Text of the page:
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Gang Han receives UMass Tech seed funding to explore safer class of MRI contrast agents

By Jim Fessenden

UMass Medical School Communications

June 15, 2020
 
Gang-Han.jpg
Gang Han, PhD

Gang Han, PhD, professor of biochemistry & molecular pharmacology, received seed funding from the UMass Technology Development Fund to exploring a new, safer, biogenic class of MRI contrast agents as an alternative for commonly used gadolinium-based contrast agents.

Dr. Han was one of eight University of Massachusetts faculty members from the five-campus system to receive $25,000 in seed funding. The Technology Development Fund helps commercialize scientific breakthroughs at UMass and is overseen by the Office of Technology Commercialization and Ventures at the UMass Office of the President.

“The contrast agents we will be pursuing are biogenic, which means they will be a much more biocompatible and less immunogenic injectable than traditional synthetic, gadolinium-based MRI imaging probes. If successful, this will provide a new class of noninvasive platforms for numerous MRI applications, both for fundamental science and clinical patient care and disease diagnosis,” Dr. Han said.

MRI contrast agents using gadolinium, a heavy metal, have raised safety questions. Gadolinium retention in vital organs such as the brain and kidneys can potentially lead to serious complications like nephrogenic systemic fibrosis and accompanying organ failure. Warning guidelines adopted by the U.S. Food & Drug Administration in 2017 outlined that gadolinium can remain in tissues for months and years after injections of the contrast drugs. In Europe, the Pharmacovigilance and Risk Assessment Committee of the European Medicine Agency has recommended the suspension of major gadolinium contrast agents in the market.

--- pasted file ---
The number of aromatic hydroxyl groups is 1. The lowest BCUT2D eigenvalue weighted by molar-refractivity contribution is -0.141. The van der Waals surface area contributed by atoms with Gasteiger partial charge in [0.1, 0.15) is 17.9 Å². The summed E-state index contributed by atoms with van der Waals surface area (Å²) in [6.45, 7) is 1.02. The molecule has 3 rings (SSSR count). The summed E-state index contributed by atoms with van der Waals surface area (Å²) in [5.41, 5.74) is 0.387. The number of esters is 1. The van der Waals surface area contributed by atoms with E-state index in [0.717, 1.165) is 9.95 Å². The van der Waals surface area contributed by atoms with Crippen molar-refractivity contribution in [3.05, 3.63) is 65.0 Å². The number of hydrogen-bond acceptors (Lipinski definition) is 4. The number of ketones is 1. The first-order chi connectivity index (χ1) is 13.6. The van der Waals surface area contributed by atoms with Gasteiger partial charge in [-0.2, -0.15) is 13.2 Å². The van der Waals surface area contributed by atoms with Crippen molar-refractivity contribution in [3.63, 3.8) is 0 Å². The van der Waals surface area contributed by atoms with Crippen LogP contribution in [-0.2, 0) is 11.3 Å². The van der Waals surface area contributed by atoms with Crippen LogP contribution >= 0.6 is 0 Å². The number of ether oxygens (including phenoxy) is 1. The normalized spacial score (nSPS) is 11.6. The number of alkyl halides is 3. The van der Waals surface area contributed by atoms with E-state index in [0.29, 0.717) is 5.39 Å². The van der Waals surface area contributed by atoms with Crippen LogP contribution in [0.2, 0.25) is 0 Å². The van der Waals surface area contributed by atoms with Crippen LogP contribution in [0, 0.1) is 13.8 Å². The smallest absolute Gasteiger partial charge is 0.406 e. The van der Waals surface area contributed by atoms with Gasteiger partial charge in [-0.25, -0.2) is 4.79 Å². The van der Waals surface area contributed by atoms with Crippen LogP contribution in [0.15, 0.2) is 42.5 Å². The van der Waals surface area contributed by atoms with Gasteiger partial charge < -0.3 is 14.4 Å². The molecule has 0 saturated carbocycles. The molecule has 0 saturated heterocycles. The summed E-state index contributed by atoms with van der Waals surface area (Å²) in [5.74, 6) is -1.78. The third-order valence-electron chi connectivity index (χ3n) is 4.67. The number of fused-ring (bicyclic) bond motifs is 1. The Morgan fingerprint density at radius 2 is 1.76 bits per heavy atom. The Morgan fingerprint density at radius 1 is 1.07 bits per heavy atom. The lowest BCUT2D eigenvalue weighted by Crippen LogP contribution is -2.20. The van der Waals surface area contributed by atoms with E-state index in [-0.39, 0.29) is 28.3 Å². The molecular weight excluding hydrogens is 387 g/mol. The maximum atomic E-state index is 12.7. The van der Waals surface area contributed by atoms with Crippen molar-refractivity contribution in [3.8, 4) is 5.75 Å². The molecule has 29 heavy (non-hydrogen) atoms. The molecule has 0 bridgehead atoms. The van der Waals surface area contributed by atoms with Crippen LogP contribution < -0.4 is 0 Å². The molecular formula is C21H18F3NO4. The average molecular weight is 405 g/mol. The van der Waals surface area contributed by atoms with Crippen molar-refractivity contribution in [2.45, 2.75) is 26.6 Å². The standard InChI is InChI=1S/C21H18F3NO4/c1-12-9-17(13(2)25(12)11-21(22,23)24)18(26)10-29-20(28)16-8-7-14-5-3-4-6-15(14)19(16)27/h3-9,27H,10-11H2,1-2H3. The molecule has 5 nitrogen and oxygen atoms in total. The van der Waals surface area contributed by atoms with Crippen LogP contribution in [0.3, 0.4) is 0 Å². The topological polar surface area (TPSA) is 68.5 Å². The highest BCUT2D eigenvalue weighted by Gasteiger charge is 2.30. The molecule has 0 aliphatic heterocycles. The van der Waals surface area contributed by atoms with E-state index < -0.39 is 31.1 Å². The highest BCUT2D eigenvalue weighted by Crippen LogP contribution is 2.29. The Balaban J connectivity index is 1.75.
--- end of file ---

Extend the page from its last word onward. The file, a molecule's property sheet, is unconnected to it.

The UMass Technology Development Fund provides awards for research that addresses some of the most pressing issues facing the region, the nation and the world, often laying the groundwork for major breakthroughs.

“With this program, we’re investing in faculty ingenuity across our five campuses and helping to bring cutting-edge research to market,” UMass President Marty Meehan said. “As the commonwealth’s public research university, it’s critical that we support the researchers who are driving the commonwealth forward and developing solutions to the problems we face, especially during these challenging times.”

“The projects we’re investing in today will solve problems we’re likely to face tomorrow,” said Katherine Newman, UMass System Chancellor of Academic Programs. “Supporting the early stage work of our extraordinary researchers and helping them translate their discoveries into marketable technology will bolster the commonwealth’s economy and improve our quality of life.”

Since 2004, UMass has invested nearly $3 million in faculty R&D projects, leading to more than $22 million in follow-on investment generating at least 10 commercial licenses and patents.

Funding for the annual awards comes from commercial licensing income generated by previous faculty discoveries. UMass has a robust record of commercializing its academic research and typically ranks among the top 25 universities in a national survey of income generated by technology transfer.

Projects are chosen for their commercial viability in hopes that development of the technology will lead to a startup company or licensing agreement.

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